After so many catch-up phone calls and notes and so forth, I have a small tower of new books to read. Among them this funny book, Overqualified, by Joey Comeau, which is collection of hysterical letters addressed to different corporations, requesting a job.

And I should now be the envy of all the prose poets out there . . . because Jim found a hardback copy of The Prose Poem, an International Anthology, in great condition! Yep. The Michael Benedikt anthology from 1976! Amazing. (It's the best anthology of prose poems out there, but good luck finding a copy that is in readable shape. I searched everywhere for this book.)

Monday, May 4, 2009

Touring the Coal Power Plant

I’d like to say I learned something on the tour of the coal power plant, but we had to wear goggles, hard hats, and insert these orange earplugs, so I could barely hear at all. (We also had to wear natural fibers. I guess they didn't want us wearing anything too flammable.)

Our tour leader was so enthusiastic. He kept pointing to things and opening and closing his mouth. We all nodded and stared at him vaguely. This must be what it's like to be deaf, I thought. The building was humming and giving off a smell like hard-boiled eggs.

When I leaned in close, I could hear an occasional sentence from the tour guide . . .

This is where the pulverized coal is blown into the furnace.
This is the fireball. It's 2000 degrees.
(It hurt my eyes to look at it. The sun's surface is 6000 degrees.)
This is where the steam is returned to water.
This is where the plant is monitored.
(It was this room with both modern computer equipment and the old technology: levers and dials and I'm not at all sure what else.)
This is the roof, and from here, you can see the coal heap. You can see the water we used for cooling. It’s clean enough to swim in.
Would you swim in it? I asked.
No, he laughed.
Do you worry about the ash? I asked. (On the rooftop, there was a dusting of ash blowing around.) But I don’t think he heard my question.

Inside the coal power plant

Inside the Crawford plant in Chicago, after we made it through security (which took ages), they gave us lunch ( pizza and soda), a lecture, and a tour. The plant-folks seemed a little anxious. UCS isn’t exactly Greenpeace, but it is an environmental organization. And the Crawford Plant, owned by Midwest Generation, has been in the news in the past few years for spewing deadly toxins into the Chicago air and increasing the risk and incidence rate of asthma. Because the Crawford plant is old (built in 1924), it has been exempt from the more rigorous clean air regulations. The EPA has cited the plant for violations in the recent past—for pumping out emissions with more soot and particulates than the law allows.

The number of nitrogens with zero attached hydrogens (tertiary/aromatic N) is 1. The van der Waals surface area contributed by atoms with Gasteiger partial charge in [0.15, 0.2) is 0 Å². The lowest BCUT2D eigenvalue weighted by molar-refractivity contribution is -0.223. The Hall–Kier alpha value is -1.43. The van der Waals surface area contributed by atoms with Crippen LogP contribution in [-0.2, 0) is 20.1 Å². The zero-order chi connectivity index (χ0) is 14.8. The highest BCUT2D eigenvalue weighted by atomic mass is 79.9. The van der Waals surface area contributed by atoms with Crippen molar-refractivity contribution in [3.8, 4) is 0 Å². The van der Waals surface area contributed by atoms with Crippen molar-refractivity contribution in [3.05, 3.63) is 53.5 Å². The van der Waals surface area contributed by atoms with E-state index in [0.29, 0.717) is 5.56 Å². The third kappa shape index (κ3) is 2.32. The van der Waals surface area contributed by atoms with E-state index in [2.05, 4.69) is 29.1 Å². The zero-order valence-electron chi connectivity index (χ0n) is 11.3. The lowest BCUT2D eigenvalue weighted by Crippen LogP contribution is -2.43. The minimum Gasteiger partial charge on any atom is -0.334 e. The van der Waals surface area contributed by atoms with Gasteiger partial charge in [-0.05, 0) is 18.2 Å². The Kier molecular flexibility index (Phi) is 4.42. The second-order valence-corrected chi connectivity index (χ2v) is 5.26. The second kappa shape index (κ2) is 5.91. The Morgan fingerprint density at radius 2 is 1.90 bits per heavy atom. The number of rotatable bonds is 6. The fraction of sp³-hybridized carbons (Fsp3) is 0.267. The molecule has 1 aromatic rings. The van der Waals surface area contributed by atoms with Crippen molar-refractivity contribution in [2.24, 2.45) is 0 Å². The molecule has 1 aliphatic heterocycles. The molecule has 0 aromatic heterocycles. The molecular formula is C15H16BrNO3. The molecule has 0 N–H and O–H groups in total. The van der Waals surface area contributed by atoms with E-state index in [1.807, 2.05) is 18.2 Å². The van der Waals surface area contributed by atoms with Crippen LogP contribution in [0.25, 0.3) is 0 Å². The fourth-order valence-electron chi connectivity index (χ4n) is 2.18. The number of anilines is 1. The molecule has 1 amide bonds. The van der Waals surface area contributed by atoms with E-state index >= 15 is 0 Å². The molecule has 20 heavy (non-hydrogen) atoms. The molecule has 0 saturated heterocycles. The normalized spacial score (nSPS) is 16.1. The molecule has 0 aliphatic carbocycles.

The Crawford speakers gave us a tidy power point presentation. (I think it was tidy, but I almost fell asleep when they got into the history and some of the more extensive scientific explanations of its operations.) They explained that they were working hard to clean up their operation. They talked about their control technologies for reducing toxic emissions such as mercury, nitrogen oxide and sulfur dioxide, claiming that their emissions of the latter are below state and federal limits. They also made of point of saying they import their coal Wyoming because it’s lower sulfur coal. Only the cleanest coal, I guess. No Midwest coal there.

It sounded good, but I have trouble thinking of clean and coal in the same sentence. And I’m terrible at statistics. Statistics do something to my brain. I never know what they mean. And my brain just goes around and around the numbers. For example, one man there mentioned they had a 30% reduction of nitrogen oxide emissions. Compared to what? What is the starting point? What would a new coal plant emit? And how much nitrogen oxide do we really want to inhale? Or mercury? Or sulfur dioxide?

All the same, I was really impressed with how nice the men there were. I mean, they seemed to love their job at the plant. And they loved chatting it up.

Just a spoonful of sugar makes the toxins sound fine.

At the end of the presentation they had a display of their community projects and prizes. One was a green award. When someone asked why they got an environmental award, they said they thought it was for planting trees in a park.

98% of What Folks Think of You

Last weekend we visited Chicago.

Actually, we visited the Crawford coal-fired power plant with other members of the Union of Concerned Scientists. It was weird. I mean, it was like like taking a school field trip to the dark side.

We rode in on a black, unmarked bus, passing the nice urban sights and traveling into a less affluent neighborhood to the site of the power plant.

Stop 1: Security.
They photo-copied our driver’s licenses and waved their magic wands over each of us as we stood in front of a large poster of a security guard in uniform with these words written across the top:

98% of what people think of you is based on your appearance.